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How the Milky Way likely grew to its massive size
00:59 - Source: CNN
CNN  — 

The Milky Way could be flinging stars into its outer halo – a movement triggered by powerful supernova explosions. Supernovas occur when stars explode and lose most of their mass.

Clusters of supernovas can cause the birth of scattered, eccentrically orbiting stars in the outer stellar halos of galaxies, astronomers from the University of California, Irvine (UCI), have said.

A galaxy’s stellar halo extends well out from the brightest regions and contains its oldest stars. The Milky Way’s outer halo also contains much of the galaxy’s mass.

This is a simulated image of a galaxy that shows young stars kicked towards the galaxy's outer halo by supernovae.

This new finding challenges the commonly held notions of how star systems have formed and evolved over billions of years.

Using “hyper-realistic” computer simulations from the FIRE 2 project (Feedback in Realistic Environments 2), the scientists modeled the disruptions in galactic rotations that would otherwise be considered orderly.

“The FIRE-2 simulations allow us to generate movies that make it seem as though you’re observing a real galaxy,” lead author Sijie Yu, a UCI doctoral candidate in physics, explained.

According to researchers, the simulations suggest that the Milky Way has been thrusting stars, which is triggered by the powerful supernova explosions.

“These highly accurate numerical simulations have shown us that it’s likely the Milky Way has been launching stars in circumgalactic space in outflows triggered by supernova explosions,” study author James Bullock said in a statement. Bullock is dean of UCI’s School of Physical Sciences and a professor of physics and astronomy.

“It’s fascinating, because when multiple big stars die, the resulting energy can expel gas from the galaxy, which in turn cools, causing new stars to be born,” he added.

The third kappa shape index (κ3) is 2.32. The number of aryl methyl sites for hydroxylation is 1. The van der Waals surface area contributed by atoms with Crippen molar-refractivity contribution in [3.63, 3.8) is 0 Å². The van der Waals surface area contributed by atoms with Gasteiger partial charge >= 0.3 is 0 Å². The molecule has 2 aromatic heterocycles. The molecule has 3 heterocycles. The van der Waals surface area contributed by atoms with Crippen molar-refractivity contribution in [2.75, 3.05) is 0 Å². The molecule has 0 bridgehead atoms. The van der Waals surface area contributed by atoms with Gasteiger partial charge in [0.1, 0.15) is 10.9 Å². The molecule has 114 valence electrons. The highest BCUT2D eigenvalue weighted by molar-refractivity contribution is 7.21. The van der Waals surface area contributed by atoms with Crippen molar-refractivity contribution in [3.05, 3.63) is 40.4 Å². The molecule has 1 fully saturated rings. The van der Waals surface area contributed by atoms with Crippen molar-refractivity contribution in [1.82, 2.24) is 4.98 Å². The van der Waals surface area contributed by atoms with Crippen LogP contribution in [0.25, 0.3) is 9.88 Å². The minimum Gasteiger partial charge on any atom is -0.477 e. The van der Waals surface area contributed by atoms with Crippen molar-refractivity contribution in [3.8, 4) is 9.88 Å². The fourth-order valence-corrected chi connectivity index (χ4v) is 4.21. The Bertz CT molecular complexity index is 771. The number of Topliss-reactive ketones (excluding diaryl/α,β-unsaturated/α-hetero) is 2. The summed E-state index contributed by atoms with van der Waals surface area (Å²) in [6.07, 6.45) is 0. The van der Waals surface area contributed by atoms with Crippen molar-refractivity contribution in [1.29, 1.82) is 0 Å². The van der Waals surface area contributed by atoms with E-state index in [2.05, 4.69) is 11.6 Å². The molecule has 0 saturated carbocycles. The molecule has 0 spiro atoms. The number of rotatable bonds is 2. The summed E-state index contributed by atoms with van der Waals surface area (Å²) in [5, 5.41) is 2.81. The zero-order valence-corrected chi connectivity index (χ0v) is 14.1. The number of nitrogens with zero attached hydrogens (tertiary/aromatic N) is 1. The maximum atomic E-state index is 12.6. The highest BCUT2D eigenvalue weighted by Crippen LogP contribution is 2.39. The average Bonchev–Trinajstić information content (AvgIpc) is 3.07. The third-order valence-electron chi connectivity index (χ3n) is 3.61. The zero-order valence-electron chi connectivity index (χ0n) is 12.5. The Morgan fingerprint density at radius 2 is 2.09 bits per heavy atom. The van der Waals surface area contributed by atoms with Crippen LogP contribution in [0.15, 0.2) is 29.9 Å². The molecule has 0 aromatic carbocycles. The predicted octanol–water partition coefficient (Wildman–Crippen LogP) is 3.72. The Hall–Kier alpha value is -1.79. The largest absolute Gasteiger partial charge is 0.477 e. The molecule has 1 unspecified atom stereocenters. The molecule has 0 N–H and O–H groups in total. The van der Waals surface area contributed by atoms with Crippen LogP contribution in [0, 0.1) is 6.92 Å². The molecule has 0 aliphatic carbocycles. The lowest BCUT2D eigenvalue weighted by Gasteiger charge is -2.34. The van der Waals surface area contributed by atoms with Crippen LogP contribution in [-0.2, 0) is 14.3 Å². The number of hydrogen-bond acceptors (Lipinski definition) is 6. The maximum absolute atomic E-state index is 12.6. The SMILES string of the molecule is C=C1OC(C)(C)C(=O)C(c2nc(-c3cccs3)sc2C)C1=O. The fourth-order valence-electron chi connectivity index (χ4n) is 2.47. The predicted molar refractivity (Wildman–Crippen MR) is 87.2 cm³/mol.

According to Bullock, the distribution of stars extends beyond the classical disk of a galaxy.

Astronomers had assumed that galaxies were constructed over long periods of time. They believed that smaller groups of stars would enter the galaxy and be broken down by it. This would kick some of those stars into more distant orbits.

But researchers from UCI think that this so-called “supernova feedback” could in fact be the source for up to 40% of outer-halo stars.

“They show us that as the galaxy center is rotating, a bubble driven by supernova feedback is developing with stars forming at its edge,” Yu said. “It looks as though the stars are being kicked out from the center.”

Researchers said that there is a “fair amount” of observational evidence to suggest stars are forming in such a way.

“In plots that compare data from the European Space Agency’s Gaia mission – which provides a 3D velocity chart of stars in the Milky Way – with other maps that show stellar density and metallicity, we can see structures similar to those produced by outflow stars in our simulations,” Yu said.

The study was published in the Monthly Notices of the Royal Astronomical Society journal on Monday.